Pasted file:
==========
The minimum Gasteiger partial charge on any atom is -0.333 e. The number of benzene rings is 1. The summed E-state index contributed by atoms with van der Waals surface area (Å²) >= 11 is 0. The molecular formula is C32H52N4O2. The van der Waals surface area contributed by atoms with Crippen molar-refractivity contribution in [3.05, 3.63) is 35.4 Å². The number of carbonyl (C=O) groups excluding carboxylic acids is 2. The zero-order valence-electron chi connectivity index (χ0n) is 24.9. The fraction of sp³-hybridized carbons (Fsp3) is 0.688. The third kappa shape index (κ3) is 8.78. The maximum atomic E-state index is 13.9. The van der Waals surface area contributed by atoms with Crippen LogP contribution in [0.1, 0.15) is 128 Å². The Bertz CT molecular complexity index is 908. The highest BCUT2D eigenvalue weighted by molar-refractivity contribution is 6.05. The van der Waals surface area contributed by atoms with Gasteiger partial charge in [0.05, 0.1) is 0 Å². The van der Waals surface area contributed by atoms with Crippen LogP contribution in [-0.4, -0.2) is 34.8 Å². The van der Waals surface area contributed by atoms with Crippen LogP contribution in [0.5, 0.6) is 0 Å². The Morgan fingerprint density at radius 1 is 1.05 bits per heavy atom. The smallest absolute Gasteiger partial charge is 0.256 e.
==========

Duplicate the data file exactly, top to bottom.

The minimum Gasteiger partial charge on any atom is -0.333 e. The number of benzene rings is 1. The summed E-state index contributed by atoms with van der Waals surface area (Å²) >= 11 is 0. The molecular formula is C32H52N4O2. The van der Waals surface area contributed by atoms with Crippen molar-refractivity contribution in [3.05, 3.63) is 35.4 Å². The number of carbonyl (C=O) groups excluding carboxylic acids is 2. The zero-order valence-electron chi connectivity index (χ0n) is 24.9. The fraction of sp³-hybridized carbons (Fsp3) is 0.688. The third kappa shape index (κ3) is 8.78. The maximum atomic E-state index is 13.9. The van der Waals surface area contributed by atoms with Crippen LogP contribution in [0.1, 0.15) is 128 Å². The Bertz CT molecular complexity index is 908. The highest BCUT2D eigenvalue weighted by molar-refractivity contribution is 6.05. The van der Waals surface area contributed by atoms with Gasteiger partial charge in [0.05, 0.1) is 0 Å². The van der Waals surface area contributed by atoms with Crippen LogP contribution in [-0.4, -0.2) is 34.8 Å². The van der Waals surface area contributed by atoms with Crippen LogP contribution in [0.5, 0.6) is 0 Å². The Morgan fingerprint density at radius 1 is 1.05 bits per heavy atom. The smallest absolute Gasteiger partial charge is 0.256 e.